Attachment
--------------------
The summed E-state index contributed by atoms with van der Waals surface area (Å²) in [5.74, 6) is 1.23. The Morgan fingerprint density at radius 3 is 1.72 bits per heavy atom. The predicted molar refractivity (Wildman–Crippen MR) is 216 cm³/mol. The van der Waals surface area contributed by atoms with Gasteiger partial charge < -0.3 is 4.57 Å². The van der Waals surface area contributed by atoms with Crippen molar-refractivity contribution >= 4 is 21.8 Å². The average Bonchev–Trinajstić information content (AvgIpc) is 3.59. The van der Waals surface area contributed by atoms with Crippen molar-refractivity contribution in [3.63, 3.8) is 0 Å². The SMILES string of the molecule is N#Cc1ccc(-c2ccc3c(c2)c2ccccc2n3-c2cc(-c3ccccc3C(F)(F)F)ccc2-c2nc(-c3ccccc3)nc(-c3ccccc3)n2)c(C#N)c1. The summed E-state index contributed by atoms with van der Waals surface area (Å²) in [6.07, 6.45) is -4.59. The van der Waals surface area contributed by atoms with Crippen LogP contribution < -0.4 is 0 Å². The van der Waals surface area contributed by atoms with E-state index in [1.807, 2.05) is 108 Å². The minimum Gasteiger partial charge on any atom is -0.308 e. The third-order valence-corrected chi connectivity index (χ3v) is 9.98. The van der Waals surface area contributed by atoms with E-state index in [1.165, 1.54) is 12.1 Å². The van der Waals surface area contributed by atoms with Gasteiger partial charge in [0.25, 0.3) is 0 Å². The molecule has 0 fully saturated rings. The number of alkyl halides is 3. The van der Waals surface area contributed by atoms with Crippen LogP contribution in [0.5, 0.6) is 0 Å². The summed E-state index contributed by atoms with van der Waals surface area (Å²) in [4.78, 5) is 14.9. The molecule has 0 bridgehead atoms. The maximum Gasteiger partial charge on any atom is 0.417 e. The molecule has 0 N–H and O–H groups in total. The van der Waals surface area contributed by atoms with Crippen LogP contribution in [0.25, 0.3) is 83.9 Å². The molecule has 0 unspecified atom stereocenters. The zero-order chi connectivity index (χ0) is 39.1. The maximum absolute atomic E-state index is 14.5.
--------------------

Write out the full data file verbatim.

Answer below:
The summed E-state index contributed by atoms with van der Waals surface area (Å²) in [5.74, 6) is 1.23. The Morgan fingerprint density at radius 3 is 1.72 bits per heavy atom. The predicted molar refractivity (Wildman–Crippen MR) is 216 cm³/mol. The van der Waals surface area contributed by atoms with Gasteiger partial charge < -0.3 is 4.57 Å². The van der Waals surface area contributed by atoms with Crippen molar-refractivity contribution >= 4 is 21.8 Å². The average Bonchev–Trinajstić information content (AvgIpc) is 3.59. The van der Waals surface area contributed by atoms with Crippen molar-refractivity contribution in [3.63, 3.8) is 0 Å². The SMILES string of the molecule is N#Cc1ccc(-c2ccc3c(c2)c2ccccc2n3-c2cc(-c3ccccc3C(F)(F)F)ccc2-c2nc(-c3ccccc3)nc(-c3ccccc3)n2)c(C#N)c1. The summed E-state index contributed by atoms with van der Waals surface area (Å²) in [6.07, 6.45) is -4.59. The van der Waals surface area contributed by atoms with Crippen LogP contribution < -0.4 is 0 Å². The van der Waals surface area contributed by atoms with E-state index in [1.807, 2.05) is 108 Å². The minimum Gasteiger partial charge on any atom is -0.308 e. The third-order valence-corrected chi connectivity index (χ3v) is 9.98. The van der Waals surface area contributed by atoms with E-state index in [1.165, 1.54) is 12.1 Å². The van der Waals surface area contributed by atoms with Gasteiger partial charge in [0.25, 0.3) is 0 Å². The molecule has 0 fully saturated rings. The number of alkyl halides is 3. The van der Waals surface area contributed by atoms with Crippen LogP contribution in [0.5, 0.6) is 0 Å². The summed E-state index contributed by atoms with van der Waals surface area (Å²) in [4.78, 5) is 14.9. The molecule has 0 bridgehead atoms. The maximum Gasteiger partial charge on any atom is 0.417 e. The molecule has 0 N–H and O–H groups in total. The van der Waals surface area contributed by atoms with Crippen LogP contribution in [0.25, 0.3) is 83.9 Å². The molecule has 0 unspecified atom stereocenters. The zero-order chi connectivity index (χ0) is 39.1. The maximum absolute atomic E-state index is 14.5.